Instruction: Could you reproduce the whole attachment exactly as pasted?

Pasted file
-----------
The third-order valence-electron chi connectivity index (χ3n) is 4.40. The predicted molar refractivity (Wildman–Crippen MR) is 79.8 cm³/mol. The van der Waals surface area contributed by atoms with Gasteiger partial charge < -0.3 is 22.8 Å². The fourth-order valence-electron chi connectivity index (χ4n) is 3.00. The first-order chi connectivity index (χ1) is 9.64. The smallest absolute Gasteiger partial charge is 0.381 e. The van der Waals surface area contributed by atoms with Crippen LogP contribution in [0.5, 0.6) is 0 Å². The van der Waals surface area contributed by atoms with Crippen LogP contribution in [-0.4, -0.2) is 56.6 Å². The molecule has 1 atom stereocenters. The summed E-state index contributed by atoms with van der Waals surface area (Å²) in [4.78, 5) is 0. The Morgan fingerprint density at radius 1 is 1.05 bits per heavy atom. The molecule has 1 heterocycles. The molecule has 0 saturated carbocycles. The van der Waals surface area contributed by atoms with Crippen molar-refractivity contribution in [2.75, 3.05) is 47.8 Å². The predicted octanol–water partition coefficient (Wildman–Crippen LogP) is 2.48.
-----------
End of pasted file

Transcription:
The third-order valence-electron chi connectivity index (χ3n) is 4.40. The predicted molar refractivity (Wildman–Crippen MR) is 79.8 cm³/mol. The van der Waals surface area contributed by atoms with Gasteiger partial charge < -0.3 is 22.8 Å². The fourth-order valence-electron chi connectivity index (χ4n) is 3.00. The first-order chi connectivity index (χ1) is 9.64. The smallest absolute Gasteiger partial charge is 0.381 e. The van der Waals surface area contributed by atoms with Crippen LogP contribution in [0.5, 0.6) is 0 Å². The van der Waals surface area contributed by atoms with Crippen LogP contribution in [-0.4, -0.2) is 56.6 Å². The molecule has 1 atom stereocenters. The summed E-state index contributed by atoms with van der Waals surface area (Å²) in [4.78, 5) is 0. The Morgan fingerprint density at radius 1 is 1.05 bits per heavy atom. The molecule has 1 heterocycles. The molecule has 0 saturated carbocycles. The van der Waals surface area contributed by atoms with Crippen molar-refractivity contribution in [2.75, 3.05) is 47.8 Å². The predicted octanol–water partition coefficient (Wildman–Crippen LogP) is 2.48.